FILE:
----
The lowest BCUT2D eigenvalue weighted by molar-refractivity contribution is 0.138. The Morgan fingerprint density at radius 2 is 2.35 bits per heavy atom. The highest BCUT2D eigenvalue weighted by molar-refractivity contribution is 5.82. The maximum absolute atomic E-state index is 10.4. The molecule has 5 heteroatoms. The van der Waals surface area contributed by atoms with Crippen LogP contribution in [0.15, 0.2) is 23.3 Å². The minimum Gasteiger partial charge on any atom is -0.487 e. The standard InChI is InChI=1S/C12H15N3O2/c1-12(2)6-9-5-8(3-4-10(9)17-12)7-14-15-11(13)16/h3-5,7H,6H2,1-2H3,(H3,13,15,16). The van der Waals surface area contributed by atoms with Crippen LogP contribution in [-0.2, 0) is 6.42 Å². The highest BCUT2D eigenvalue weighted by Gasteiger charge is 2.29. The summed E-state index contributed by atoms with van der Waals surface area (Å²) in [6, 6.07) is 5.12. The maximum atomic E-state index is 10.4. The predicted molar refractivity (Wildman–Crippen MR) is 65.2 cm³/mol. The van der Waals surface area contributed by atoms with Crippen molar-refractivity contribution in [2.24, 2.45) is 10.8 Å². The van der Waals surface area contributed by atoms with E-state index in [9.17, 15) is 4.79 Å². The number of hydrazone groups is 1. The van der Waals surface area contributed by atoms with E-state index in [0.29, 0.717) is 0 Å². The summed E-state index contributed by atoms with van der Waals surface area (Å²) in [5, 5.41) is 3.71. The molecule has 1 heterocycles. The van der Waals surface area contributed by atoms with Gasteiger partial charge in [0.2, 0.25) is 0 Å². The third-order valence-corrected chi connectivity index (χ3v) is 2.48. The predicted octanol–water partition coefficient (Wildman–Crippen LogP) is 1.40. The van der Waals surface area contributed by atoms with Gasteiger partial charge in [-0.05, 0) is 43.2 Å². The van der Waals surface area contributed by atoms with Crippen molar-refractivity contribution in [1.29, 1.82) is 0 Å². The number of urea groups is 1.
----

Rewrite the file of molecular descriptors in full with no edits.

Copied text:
The lowest BCUT2D eigenvalue weighted by molar-refractivity contribution is 0.138. The Morgan fingerprint density at radius 2 is 2.35 bits per heavy atom. The highest BCUT2D eigenvalue weighted by molar-refractivity contribution is 5.82. The maximum absolute atomic E-state index is 10.4. The molecule has 5 heteroatoms. The van der Waals surface area contributed by atoms with Crippen LogP contribution in [0.15, 0.2) is 23.3 Å². The minimum Gasteiger partial charge on any atom is -0.487 e. The standard InChI is InChI=1S/C12H15N3O2/c1-12(2)6-9-5-8(3-4-10(9)17-12)7-14-15-11(13)16/h3-5,7H,6H2,1-2H3,(H3,13,15,16). The van der Waals surface area contributed by atoms with Crippen LogP contribution in [-0.2, 0) is 6.42 Å². The highest BCUT2D eigenvalue weighted by Gasteiger charge is 2.29. The summed E-state index contributed by atoms with van der Waals surface area (Å²) in [6, 6.07) is 5.12. The maximum atomic E-state index is 10.4. The predicted molar refractivity (Wildman–Crippen MR) is 65.2 cm³/mol. The van der Waals surface area contributed by atoms with Crippen molar-refractivity contribution in [2.24, 2.45) is 10.8 Å². The van der Waals surface area contributed by atoms with E-state index in [9.17, 15) is 4.79 Å². The number of hydrazone groups is 1. The van der Waals surface area contributed by atoms with E-state index in [0.29, 0.717) is 0 Å². The summed E-state index contributed by atoms with van der Waals surface area (Å²) in [5, 5.41) is 3.71. The molecule has 1 heterocycles. The van der Waals surface area contributed by atoms with Gasteiger partial charge in [0.2, 0.25) is 0 Å². The third-order valence-corrected chi connectivity index (χ3v) is 2.48. The predicted octanol–water partition coefficient (Wildman–Crippen LogP) is 1.40. The van der Waals surface area contributed by atoms with Gasteiger partial charge in [-0.05, 0) is 43.2 Å². The van der Waals surface area contributed by atoms with Crippen molar-refractivity contribution in [1.29, 1.82) is 0 Å². The number of urea groups is 1.